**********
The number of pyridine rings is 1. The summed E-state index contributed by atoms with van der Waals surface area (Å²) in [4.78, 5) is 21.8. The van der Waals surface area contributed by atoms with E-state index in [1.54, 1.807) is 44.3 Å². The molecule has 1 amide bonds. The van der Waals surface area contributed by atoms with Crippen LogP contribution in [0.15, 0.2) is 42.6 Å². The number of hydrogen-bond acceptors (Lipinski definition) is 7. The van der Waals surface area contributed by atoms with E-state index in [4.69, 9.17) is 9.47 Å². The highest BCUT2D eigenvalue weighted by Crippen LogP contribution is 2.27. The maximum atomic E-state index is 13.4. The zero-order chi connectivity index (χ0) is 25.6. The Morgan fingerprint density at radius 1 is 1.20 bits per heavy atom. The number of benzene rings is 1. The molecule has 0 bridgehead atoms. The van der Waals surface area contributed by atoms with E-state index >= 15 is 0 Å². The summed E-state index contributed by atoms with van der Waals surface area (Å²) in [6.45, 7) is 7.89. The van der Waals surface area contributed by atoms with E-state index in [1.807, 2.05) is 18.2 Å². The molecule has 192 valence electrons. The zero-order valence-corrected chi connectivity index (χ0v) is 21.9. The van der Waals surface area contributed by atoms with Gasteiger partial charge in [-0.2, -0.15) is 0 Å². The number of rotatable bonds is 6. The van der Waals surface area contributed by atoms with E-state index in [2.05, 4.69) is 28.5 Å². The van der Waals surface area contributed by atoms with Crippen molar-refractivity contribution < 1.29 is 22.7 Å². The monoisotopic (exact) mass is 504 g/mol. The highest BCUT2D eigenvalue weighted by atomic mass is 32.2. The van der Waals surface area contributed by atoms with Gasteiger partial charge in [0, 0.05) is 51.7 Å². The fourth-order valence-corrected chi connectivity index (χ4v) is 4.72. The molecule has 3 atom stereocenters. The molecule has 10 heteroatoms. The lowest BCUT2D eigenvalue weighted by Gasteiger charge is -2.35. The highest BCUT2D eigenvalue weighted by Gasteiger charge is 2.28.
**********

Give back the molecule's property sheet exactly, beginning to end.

The number of pyridine rings is 1. The summed E-state index contributed by atoms with van der Waals surface area (Å²) in [4.78, 5) is 21.8. The van der Waals surface area contributed by atoms with E-state index in [1.54, 1.807) is 44.3 Å². The molecule has 1 amide bonds. The van der Waals surface area contributed by atoms with Crippen LogP contribution in [0.15, 0.2) is 42.6 Å². The number of hydrogen-bond acceptors (Lipinski definition) is 7. The van der Waals surface area contributed by atoms with E-state index in [4.69, 9.17) is 9.47 Å². The highest BCUT2D eigenvalue weighted by Crippen LogP contribution is 2.27. The maximum atomic E-state index is 13.4. The zero-order chi connectivity index (χ0) is 25.6. The Morgan fingerprint density at radius 1 is 1.20 bits per heavy atom. The number of benzene rings is 1. The molecule has 0 bridgehead atoms. The van der Waals surface area contributed by atoms with E-state index >= 15 is 0 Å². The summed E-state index contributed by atoms with van der Waals surface area (Å²) in [6.45, 7) is 7.89. The van der Waals surface area contributed by atoms with E-state index in [1.807, 2.05) is 18.2 Å². The molecule has 192 valence electrons. The zero-order valence-corrected chi connectivity index (χ0v) is 21.9. The van der Waals surface area contributed by atoms with Gasteiger partial charge in [-0.2, -0.15) is 0 Å². The number of rotatable bonds is 6. The van der Waals surface area contributed by atoms with E-state index in [2.05, 4.69) is 28.5 Å². The van der Waals surface area contributed by atoms with Crippen molar-refractivity contribution < 1.29 is 22.7 Å². The monoisotopic (exact) mass is 504 g/mol. The highest BCUT2D eigenvalue weighted by atomic mass is 32.2. The van der Waals surface area contributed by atoms with Gasteiger partial charge in [0, 0.05) is 51.7 Å². The fourth-order valence-corrected chi connectivity index (χ4v) is 4.72. The molecule has 3 atom stereocenters. The molecule has 10 heteroatoms. The lowest BCUT2D eigenvalue weighted by Gasteiger charge is -2.35. The highest BCUT2D eigenvalue weighted by Gasteiger charge is 2.28.